Don’t Want Cancer? Don’t Put Your Potatoes In The Fridge

Sweet Potatoes

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Health Benefits of Potatoes

Some people have the impression that potatoes are an unhealthy food and should be avoided. But think about how potatoes are commonly served: as french fries in fast food combo meals, or greasy side dishes in sports bars (let’s not even get started on potato chips). It’s no wonder so many people think this!

But the truth is that potatoes that have been safely stored and prepared offer quite a nutritional punch. They contain B vitamins and vitamin C, as well minerals like potassium, magnesium, phosphorous and more. They also offer several different antioxidant compounds which help fight free radicals.

 

Different Types of Potatoes

Most people think of white potatoes when they hear the name, and that’s what most of the information above pertains to. But there are actually many different varieties of potatoes, each with differing levels of nutrients. One of the more difficult-to-find but very beneficial types is the purple potatoe. These offer additional health benefits, such as compounds which help lower blood pressure, and chlorogenic acid, which can help prevent blood clots. They’re also rich in fiber and contain higher levels of antioxidants and phytonutrients.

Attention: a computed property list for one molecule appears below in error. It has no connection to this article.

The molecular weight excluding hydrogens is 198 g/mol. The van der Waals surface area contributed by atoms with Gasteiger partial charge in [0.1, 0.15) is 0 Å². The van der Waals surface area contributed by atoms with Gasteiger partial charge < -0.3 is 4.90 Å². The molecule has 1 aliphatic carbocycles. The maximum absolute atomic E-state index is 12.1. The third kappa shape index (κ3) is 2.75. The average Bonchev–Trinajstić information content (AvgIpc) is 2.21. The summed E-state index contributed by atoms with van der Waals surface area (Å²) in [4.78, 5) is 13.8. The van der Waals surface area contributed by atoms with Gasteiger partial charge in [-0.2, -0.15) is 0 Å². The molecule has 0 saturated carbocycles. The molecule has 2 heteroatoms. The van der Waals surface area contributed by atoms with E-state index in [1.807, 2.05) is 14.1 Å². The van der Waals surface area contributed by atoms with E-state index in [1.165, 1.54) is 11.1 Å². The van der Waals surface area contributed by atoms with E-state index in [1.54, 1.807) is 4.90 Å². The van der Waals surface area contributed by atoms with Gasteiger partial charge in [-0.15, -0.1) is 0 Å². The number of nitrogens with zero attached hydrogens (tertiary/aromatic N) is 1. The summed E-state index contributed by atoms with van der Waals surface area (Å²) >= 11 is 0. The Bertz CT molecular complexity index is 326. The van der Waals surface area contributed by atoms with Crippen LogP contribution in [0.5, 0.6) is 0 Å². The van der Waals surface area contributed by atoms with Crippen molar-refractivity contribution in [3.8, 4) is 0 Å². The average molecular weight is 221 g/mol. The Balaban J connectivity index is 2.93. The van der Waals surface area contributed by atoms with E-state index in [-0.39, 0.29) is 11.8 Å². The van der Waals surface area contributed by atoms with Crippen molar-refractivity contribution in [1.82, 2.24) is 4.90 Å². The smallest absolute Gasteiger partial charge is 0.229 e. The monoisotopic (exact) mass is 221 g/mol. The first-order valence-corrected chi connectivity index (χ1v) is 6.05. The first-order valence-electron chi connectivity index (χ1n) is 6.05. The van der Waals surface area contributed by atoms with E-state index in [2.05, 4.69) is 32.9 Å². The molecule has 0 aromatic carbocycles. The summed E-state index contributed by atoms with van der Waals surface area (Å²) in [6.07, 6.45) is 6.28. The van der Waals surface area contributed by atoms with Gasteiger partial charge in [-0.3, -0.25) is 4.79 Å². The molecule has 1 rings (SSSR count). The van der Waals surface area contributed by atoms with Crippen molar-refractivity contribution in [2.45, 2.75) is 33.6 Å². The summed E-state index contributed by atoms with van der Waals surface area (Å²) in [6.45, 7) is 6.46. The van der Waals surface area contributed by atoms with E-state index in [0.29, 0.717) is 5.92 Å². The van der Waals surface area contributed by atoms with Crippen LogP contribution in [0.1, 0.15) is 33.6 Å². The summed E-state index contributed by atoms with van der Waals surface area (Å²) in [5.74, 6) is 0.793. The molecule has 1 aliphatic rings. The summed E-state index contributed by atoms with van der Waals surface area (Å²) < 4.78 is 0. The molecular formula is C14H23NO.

There are also sweet potatoes, which are one the most nutritious starchy vegetables you can buy. But these are actually an entirely different vegetable than a typical potato, so the name can be somewhat misleading. (And no, they aren’t yams, either. Yams are also a different vegetable unto themselves, but this is a different story for a different day.)

 

READ ALSO: Vitamin D And Cancer Risk

 

One of the final benefits of potatoes doesn’t pertain to their health properties, but their culinary ones. Potatoes are one of the most versatile foods you can eat. There’s just so much you can do with them, you’ll never run out different recipes to try. Just be sure to store them properly and not to overcook them, and you can be reasonably assured that you’re getting more pros than cons from making potatoes a part of a balanced, healthy diet.

References:

www.cancer.org

www.ncbi.nlm.nih.gov

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